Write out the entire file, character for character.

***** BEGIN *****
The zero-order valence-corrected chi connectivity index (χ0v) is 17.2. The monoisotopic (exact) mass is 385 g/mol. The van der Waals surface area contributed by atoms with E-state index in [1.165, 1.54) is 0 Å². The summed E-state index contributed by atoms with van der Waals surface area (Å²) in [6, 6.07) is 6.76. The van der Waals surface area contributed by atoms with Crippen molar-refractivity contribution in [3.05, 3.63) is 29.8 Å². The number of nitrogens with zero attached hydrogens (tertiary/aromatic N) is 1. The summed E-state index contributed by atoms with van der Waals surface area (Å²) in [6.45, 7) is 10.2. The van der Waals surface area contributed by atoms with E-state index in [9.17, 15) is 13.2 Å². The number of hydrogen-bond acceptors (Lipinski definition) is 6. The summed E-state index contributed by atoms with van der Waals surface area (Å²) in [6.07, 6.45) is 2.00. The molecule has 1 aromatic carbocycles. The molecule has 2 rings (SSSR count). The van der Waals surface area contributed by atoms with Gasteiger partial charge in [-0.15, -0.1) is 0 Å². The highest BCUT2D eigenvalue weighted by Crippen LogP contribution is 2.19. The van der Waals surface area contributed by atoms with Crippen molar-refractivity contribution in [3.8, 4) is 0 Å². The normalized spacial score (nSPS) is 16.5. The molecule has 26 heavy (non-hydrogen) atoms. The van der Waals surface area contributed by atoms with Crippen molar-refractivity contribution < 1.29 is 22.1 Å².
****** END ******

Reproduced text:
The zero-order valence-corrected chi connectivity index (χ0v) is 17.2. The monoisotopic (exact) mass is 385 g/mol. The van der Waals surface area contributed by atoms with E-state index in [1.165, 1.54) is 0 Å². The summed E-state index contributed by atoms with van der Waals surface area (Å²) in [6, 6.07) is 6.76. The van der Waals surface area contributed by atoms with Crippen molar-refractivity contribution in [3.05, 3.63) is 29.8 Å². The number of nitrogens with zero attached hydrogens (tertiary/aromatic N) is 1. The summed E-state index contributed by atoms with van der Waals surface area (Å²) in [6.45, 7) is 10.2. The van der Waals surface area contributed by atoms with E-state index in [9.17, 15) is 13.2 Å². The number of hydrogen-bond acceptors (Lipinski definition) is 6. The summed E-state index contributed by atoms with van der Waals surface area (Å²) in [6.07, 6.45) is 2.00. The molecule has 1 aromatic carbocycles. The molecule has 2 rings (SSSR count). The van der Waals surface area contributed by atoms with Gasteiger partial charge in [-0.15, -0.1) is 0 Å². The highest BCUT2D eigenvalue weighted by Crippen LogP contribution is 2.19. The van der Waals surface area contributed by atoms with Crippen molar-refractivity contribution in [3.8, 4) is 0 Å². The normalized spacial score (nSPS) is 16.5. The molecule has 26 heavy (non-hydrogen) atoms. The van der Waals surface area contributed by atoms with Crippen molar-refractivity contribution < 1.29 is 22.1 Å².